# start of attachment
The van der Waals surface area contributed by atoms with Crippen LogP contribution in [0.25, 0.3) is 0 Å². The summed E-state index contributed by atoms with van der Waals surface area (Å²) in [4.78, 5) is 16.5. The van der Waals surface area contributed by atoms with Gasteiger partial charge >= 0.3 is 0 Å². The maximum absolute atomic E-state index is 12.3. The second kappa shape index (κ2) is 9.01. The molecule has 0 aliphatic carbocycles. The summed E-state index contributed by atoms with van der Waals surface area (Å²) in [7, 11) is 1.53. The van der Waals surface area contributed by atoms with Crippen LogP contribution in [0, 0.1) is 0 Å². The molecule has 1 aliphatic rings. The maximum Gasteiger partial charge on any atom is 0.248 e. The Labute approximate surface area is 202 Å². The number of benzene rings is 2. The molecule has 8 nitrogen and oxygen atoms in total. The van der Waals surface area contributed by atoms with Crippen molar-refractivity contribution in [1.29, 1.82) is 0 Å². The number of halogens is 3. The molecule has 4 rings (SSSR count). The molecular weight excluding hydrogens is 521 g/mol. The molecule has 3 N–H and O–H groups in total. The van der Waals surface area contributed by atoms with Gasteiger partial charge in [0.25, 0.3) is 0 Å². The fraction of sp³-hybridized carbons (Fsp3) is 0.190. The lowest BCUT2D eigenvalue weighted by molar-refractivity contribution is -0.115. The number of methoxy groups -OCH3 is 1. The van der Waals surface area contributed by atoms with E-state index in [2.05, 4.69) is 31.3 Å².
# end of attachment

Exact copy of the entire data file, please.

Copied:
The van der Waals surface area contributed by atoms with Crippen LogP contribution in [0.25, 0.3) is 0 Å². The summed E-state index contributed by atoms with van der Waals surface area (Å²) in [4.78, 5) is 16.5. The van der Waals surface area contributed by atoms with Gasteiger partial charge >= 0.3 is 0 Å². The maximum absolute atomic E-state index is 12.3. The second kappa shape index (κ2) is 9.01. The molecule has 0 aliphatic carbocycles. The summed E-state index contributed by atoms with van der Waals surface area (Å²) in [7, 11) is 1.53. The van der Waals surface area contributed by atoms with Crippen LogP contribution in [0, 0.1) is 0 Å². The molecule has 1 aliphatic rings. The maximum Gasteiger partial charge on any atom is 0.248 e. The Labute approximate surface area is 202 Å². The number of benzene rings is 2. The molecule has 8 nitrogen and oxygen atoms in total. The van der Waals surface area contributed by atoms with Crippen molar-refractivity contribution in [1.29, 1.82) is 0 Å². The number of halogens is 3. The molecule has 4 rings (SSSR count). The molecular weight excluding hydrogens is 521 g/mol. The molecule has 3 N–H and O–H groups in total. The van der Waals surface area contributed by atoms with Gasteiger partial charge in [0.25, 0.3) is 0 Å². The fraction of sp³-hybridized carbons (Fsp3) is 0.190. The lowest BCUT2D eigenvalue weighted by molar-refractivity contribution is -0.115. The number of methoxy groups -OCH3 is 1. The van der Waals surface area contributed by atoms with E-state index in [2.05, 4.69) is 31.3 Å².